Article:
It is not very often do we get a look inside R&D management processes and tools at giants like Microsoft and Toyota. So, it is good to learn as much as we can when information becomes available. I am studying new public disclosures on Toyota’s R&D process and will post about it soon. The topic of interest today is Microsoft and its killing of Kin product line with only 10k units sold. This was a big failure – the acquisition of Danger alone is reported to have been around $500M, which does not include the cost of developing the product line and associated software. Lets start off with a quick background from a great article in Ars Technica:
Microsoft’s ambitions with the KIN were sound. As much as the iPhone and, lately, Android handsets garner all the press attention, smartphones represent only a minority of phone sales—a growing minority, but a minority all the same. There are many, many people who don’t have a smartphone, and don’t even particularly want one, and they easily outnumber smartphone users.
Redmond wanted to be a part of this broader market. The company was already a big player in the smartphone market with Windows Mobile; the KIN was a product of its ambitions beyond that space. So rather than starting from scratch, in 2008 Microsoft bought Danger, the company behind the T-Mobile Sidekick line.
To a certain extent Microsoft succeeded in this new device. Clearly they had great start from Danger and their cloud computing platform. The idea of social networking focused phone for tweens was also great. As the AnandTech article points out the phone did have some very good features:
KIN included a notable number of features Microsoft and its Danger team executed better than anyone else in the smartphone market today.
Amongst the notable features are innovative form factor, good usability, great battery life and aforementioned social media integration and very innovative packaging. So why did Kin fail? I guess the problems are related to a broad failure of R&D management processes:
- Portfolio Management: Executive sponsorship critical to R&D project funding
- Acquisition Integration: Not invented here
- Product Management: Positioning product as alternate to smart phones but the same cost
- Project Management: Significant development delays
- Overall R&D management: Unclear strategy, ambiguous goals
Lets look at each one of these factors in detail:
Several posts such a Engadget and Mini-Microsoft have pointed out that Executive sponsorship is a critical part of Microsoft’s R&D portfolio management. The Project Pink (which later became Kin) was sponsored by J. Allard, while Andy Lees sponsored a somewhat competing project of Windows Phone 7. It is a bit strange to prioritize product portfolios based on executive sponsorship and leads to significant problems. From engadget:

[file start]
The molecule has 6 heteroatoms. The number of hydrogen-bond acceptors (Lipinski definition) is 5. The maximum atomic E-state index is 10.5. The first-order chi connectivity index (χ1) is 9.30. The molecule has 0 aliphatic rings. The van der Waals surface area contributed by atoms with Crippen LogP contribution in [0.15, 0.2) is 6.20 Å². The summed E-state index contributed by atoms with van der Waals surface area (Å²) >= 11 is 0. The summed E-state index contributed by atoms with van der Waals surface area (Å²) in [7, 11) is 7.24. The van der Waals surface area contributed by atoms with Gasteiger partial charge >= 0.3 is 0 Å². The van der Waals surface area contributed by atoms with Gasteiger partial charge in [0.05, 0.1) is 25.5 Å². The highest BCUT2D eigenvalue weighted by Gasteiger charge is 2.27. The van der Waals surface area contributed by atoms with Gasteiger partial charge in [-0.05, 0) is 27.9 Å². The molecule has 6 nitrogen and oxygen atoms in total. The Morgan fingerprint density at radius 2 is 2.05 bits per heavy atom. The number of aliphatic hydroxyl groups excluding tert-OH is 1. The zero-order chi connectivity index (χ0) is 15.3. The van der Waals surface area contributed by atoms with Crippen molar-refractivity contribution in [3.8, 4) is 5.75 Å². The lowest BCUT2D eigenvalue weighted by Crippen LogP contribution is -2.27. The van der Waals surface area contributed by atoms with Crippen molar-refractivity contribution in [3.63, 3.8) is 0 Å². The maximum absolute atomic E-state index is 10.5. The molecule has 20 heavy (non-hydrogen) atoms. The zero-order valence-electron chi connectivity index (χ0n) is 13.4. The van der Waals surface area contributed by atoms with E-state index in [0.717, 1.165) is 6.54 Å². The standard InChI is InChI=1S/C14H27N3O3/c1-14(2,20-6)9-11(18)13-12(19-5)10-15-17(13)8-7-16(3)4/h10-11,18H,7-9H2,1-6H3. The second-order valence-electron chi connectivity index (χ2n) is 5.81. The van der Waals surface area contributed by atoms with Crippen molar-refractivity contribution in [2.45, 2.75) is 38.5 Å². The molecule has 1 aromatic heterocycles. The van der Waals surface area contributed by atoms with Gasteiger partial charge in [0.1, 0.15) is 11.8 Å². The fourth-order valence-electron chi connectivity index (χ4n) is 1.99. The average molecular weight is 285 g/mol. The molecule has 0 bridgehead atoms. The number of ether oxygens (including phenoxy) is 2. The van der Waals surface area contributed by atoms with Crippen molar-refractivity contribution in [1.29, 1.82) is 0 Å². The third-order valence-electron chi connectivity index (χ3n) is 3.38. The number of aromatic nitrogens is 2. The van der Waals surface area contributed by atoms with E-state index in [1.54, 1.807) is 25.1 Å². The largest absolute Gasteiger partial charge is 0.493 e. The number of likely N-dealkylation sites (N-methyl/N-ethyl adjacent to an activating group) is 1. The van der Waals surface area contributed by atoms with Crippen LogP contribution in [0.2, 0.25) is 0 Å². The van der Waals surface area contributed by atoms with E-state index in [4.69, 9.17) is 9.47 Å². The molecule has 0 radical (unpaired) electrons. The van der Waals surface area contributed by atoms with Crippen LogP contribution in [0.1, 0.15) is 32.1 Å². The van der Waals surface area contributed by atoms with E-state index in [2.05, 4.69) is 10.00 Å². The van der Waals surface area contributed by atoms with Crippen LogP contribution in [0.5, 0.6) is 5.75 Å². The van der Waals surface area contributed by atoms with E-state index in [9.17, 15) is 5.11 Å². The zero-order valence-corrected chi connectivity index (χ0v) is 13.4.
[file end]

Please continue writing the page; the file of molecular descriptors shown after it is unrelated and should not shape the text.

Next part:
To get anywhere, a project inside Microsoft needs an executive sponsor, and for Pink, Allard had been that guy from day one. It was his baby. Of course, Allard was a visionary, an idea man; Lees — like most Microsoft execs — is a no-nonsense numbers guy, and to put it bluntly, he didn’t like that Pink existed. To quote our sources, Lees was “jealous,” and he was likely concerned that Kin was pulling mindshare (and presumably resources) from Windows Mobile’s roadmap. With enough pressure, Lees ended up getting his way; Pink fell under his charge and Allard was forced into the background
Having two competing priorities is not uncommon in R&D portfolios. However, alignment of priorities and project pipeline gets done well in advance of launch (at early stages and continuously during portfolio reviews) in most companies with effective portfolio management processes. In case of Microsoft however, the two projects ended being misaligned strategically, along market niches and through release schedule. Apparently, Lees, the executive in-charge of Windows Phone 7 ended up re-aligning scopes only partially – which hurt overall results:
Having Lees in control changed everything, if for no other reason than he didn’t care about the project at all. This was right around the time that Windows Phone 7 was rebooting, and Pink didn’t fit in his game plan; to him, it was little more than a contractual obligation to Verizon, a delivery deadline that needed to be met. Pink — Allard’s vision of it, anyhow — was re-scoped, retooled, and forced onto a more standardized core that better fit in with the Windows Phone roadmap, which in turn pushed back the release date. Ironically, because they had to branch off so early, Kin would ultimately end up with an operating system that shares very little with the release version of Windows Phone 7 anyway.
Having acquired technology integrated into new products is not uncommon either. However, there did not seem to be adequate integration of Danger into Microsoft. The rejection of acquired technology from Danger and the move to enforce Windows Phone 7 structure on to a completely different OS ended up delaying the project by more than 18 months: